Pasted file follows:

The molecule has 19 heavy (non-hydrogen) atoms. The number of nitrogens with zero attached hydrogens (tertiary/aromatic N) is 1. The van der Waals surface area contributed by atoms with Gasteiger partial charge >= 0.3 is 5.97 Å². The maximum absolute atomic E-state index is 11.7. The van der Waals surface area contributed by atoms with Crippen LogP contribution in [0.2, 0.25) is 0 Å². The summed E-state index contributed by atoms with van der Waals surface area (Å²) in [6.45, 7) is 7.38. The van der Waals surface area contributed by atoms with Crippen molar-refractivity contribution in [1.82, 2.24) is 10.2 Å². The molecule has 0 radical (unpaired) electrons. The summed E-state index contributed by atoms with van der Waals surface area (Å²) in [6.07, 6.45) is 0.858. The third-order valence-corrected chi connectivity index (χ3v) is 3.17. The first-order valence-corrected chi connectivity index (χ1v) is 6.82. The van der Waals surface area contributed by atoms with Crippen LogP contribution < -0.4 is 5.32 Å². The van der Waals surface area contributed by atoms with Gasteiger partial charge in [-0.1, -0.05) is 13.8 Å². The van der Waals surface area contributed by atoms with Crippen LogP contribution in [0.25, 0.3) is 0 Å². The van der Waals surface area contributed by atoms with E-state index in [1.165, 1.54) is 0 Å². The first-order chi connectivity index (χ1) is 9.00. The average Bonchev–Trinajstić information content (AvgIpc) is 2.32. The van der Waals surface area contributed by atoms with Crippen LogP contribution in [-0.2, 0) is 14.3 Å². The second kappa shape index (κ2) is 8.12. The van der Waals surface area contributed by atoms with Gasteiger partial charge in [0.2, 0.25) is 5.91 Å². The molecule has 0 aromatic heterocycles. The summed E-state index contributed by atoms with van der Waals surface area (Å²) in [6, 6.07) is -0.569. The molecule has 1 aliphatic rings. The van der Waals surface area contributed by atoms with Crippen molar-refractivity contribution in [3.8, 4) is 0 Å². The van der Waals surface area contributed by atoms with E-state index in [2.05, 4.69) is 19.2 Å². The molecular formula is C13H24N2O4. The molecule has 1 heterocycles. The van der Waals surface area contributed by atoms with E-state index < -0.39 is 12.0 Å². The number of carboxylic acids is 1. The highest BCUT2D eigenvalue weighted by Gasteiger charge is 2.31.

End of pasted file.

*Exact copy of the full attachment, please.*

The molecule has 19 heavy (non-hydrogen) atoms. The number of nitrogens with zero attached hydrogens (tertiary/aromatic N) is 1. The van der Waals surface area contributed by atoms with Gasteiger partial charge >= 0.3 is 5.97 Å². The maximum absolute atomic E-state index is 11.7. The van der Waals surface area contributed by atoms with Crippen LogP contribution in [0.2, 0.25) is 0 Å². The summed E-state index contributed by atoms with van der Waals surface area (Å²) in [6.45, 7) is 7.38. The van der Waals surface area contributed by atoms with Crippen molar-refractivity contribution in [1.82, 2.24) is 10.2 Å². The molecule has 0 radical (unpaired) electrons. The summed E-state index contributed by atoms with van der Waals surface area (Å²) in [6.07, 6.45) is 0.858. The third-order valence-corrected chi connectivity index (χ3v) is 3.17. The first-order valence-corrected chi connectivity index (χ1v) is 6.82. The van der Waals surface area contributed by atoms with Crippen LogP contribution < -0.4 is 5.32 Å². The van der Waals surface area contributed by atoms with Gasteiger partial charge in [-0.1, -0.05) is 13.8 Å². The van der Waals surface area contributed by atoms with Crippen LogP contribution in [0.25, 0.3) is 0 Å². The van der Waals surface area contributed by atoms with E-state index in [1.165, 1.54) is 0 Å². The first-order chi connectivity index (χ1) is 9.00. The average Bonchev–Trinajstić information content (AvgIpc) is 2.32. The van der Waals surface area contributed by atoms with Crippen LogP contribution in [-0.2, 0) is 14.3 Å². The second kappa shape index (κ2) is 8.12. The van der Waals surface area contributed by atoms with Gasteiger partial charge in [0.2, 0.25) is 5.91 Å². The molecule has 0 aromatic heterocycles. The summed E-state index contributed by atoms with van der Waals surface area (Å²) in [6, 6.07) is -0.569. The molecule has 1 aliphatic rings. The van der Waals surface area contributed by atoms with Crippen molar-refractivity contribution in [3.8, 4) is 0 Å². The van der Waals surface area contributed by atoms with E-state index in [2.05, 4.69) is 19.2 Å². The molecular formula is C13H24N2O4. The molecule has 1 heterocycles. The van der Waals surface area contributed by atoms with E-state index < -0.39 is 12.0 Å². The number of carboxylic acids is 1. The highest BCUT2D eigenvalue weighted by Gasteiger charge is 2.31.